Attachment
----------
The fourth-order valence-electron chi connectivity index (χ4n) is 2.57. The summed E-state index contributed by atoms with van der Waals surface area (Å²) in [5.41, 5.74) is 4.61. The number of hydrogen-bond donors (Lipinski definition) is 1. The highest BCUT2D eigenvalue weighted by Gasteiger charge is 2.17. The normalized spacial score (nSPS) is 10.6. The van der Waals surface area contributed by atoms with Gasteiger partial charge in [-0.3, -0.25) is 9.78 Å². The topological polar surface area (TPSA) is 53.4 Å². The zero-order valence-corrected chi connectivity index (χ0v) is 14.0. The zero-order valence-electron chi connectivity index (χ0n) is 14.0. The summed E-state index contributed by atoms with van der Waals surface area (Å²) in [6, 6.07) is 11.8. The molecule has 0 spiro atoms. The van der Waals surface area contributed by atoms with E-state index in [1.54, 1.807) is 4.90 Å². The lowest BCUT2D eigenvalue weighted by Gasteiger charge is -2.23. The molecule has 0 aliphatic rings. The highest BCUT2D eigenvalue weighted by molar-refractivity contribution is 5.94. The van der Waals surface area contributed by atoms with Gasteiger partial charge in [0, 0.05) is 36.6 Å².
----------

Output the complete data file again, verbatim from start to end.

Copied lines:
The fourth-order valence-electron chi connectivity index (χ4n) is 2.57. The summed E-state index contributed by atoms with van der Waals surface area (Å²) in [5.41, 5.74) is 4.61. The number of hydrogen-bond donors (Lipinski definition) is 1. The highest BCUT2D eigenvalue weighted by Gasteiger charge is 2.17. The normalized spacial score (nSPS) is 10.6. The van der Waals surface area contributed by atoms with Gasteiger partial charge in [-0.3, -0.25) is 9.78 Å². The topological polar surface area (TPSA) is 53.4 Å². The zero-order valence-corrected chi connectivity index (χ0v) is 14.0. The zero-order valence-electron chi connectivity index (χ0n) is 14.0. The summed E-state index contributed by atoms with van der Waals surface area (Å²) in [6, 6.07) is 11.8. The molecule has 0 spiro atoms. The van der Waals surface area contributed by atoms with E-state index in [1.54, 1.807) is 4.90 Å². The lowest BCUT2D eigenvalue weighted by Gasteiger charge is -2.23. The molecule has 0 aliphatic rings. The highest BCUT2D eigenvalue weighted by molar-refractivity contribution is 5.94. The van der Waals surface area contributed by atoms with Gasteiger partial charge in [0, 0.05) is 36.6 Å².